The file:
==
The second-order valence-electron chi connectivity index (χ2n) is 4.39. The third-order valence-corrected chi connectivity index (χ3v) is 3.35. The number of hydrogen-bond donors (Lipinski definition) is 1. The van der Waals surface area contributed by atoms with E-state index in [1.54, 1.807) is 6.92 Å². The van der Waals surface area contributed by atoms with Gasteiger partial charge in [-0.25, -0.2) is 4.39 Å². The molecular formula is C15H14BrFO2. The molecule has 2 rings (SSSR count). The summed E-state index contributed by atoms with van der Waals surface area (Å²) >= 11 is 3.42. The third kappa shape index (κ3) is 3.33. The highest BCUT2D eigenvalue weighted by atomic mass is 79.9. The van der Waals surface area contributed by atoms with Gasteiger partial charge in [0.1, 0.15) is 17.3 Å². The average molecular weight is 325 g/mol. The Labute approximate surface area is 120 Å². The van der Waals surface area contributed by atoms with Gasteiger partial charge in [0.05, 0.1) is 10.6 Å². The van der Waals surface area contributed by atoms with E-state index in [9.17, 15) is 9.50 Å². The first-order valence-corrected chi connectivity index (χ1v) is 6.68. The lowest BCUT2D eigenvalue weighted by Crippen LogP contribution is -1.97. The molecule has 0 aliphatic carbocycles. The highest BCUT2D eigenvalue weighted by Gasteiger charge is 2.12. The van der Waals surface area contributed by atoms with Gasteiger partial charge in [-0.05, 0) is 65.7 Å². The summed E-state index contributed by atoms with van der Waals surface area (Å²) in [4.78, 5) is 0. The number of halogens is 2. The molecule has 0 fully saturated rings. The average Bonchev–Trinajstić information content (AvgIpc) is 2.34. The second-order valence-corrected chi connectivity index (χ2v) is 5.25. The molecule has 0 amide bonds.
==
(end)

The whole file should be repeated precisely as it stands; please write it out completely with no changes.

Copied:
The second-order valence-electron chi connectivity index (χ2n) is 4.39. The third-order valence-corrected chi connectivity index (χ3v) is 3.35. The number of hydrogen-bond donors (Lipinski definition) is 1. The van der Waals surface area contributed by atoms with E-state index in [1.54, 1.807) is 6.92 Å². The van der Waals surface area contributed by atoms with Gasteiger partial charge in [-0.25, -0.2) is 4.39 Å². The molecular formula is C15H14BrFO2. The molecule has 2 rings (SSSR count). The summed E-state index contributed by atoms with van der Waals surface area (Å²) >= 11 is 3.42. The third kappa shape index (κ3) is 3.33. The highest BCUT2D eigenvalue weighted by atomic mass is 79.9. The van der Waals surface area contributed by atoms with Gasteiger partial charge in [0.1, 0.15) is 17.3 Å². The average molecular weight is 325 g/mol. The Labute approximate surface area is 120 Å². The van der Waals surface area contributed by atoms with Gasteiger partial charge in [0.05, 0.1) is 10.6 Å². The van der Waals surface area contributed by atoms with E-state index in [9.17, 15) is 9.50 Å². The first-order valence-corrected chi connectivity index (χ1v) is 6.68. The lowest BCUT2D eigenvalue weighted by Crippen LogP contribution is -1.97. The molecule has 0 aliphatic carbocycles. The highest BCUT2D eigenvalue weighted by Gasteiger charge is 2.12. The van der Waals surface area contributed by atoms with Gasteiger partial charge in [-0.05, 0) is 65.7 Å². The summed E-state index contributed by atoms with van der Waals surface area (Å²) in [4.78, 5) is 0. The number of halogens is 2. The molecule has 0 fully saturated rings. The average Bonchev–Trinajstić information content (AvgIpc) is 2.34. The second-order valence-corrected chi connectivity index (χ2v) is 5.25. The molecule has 0 amide bonds.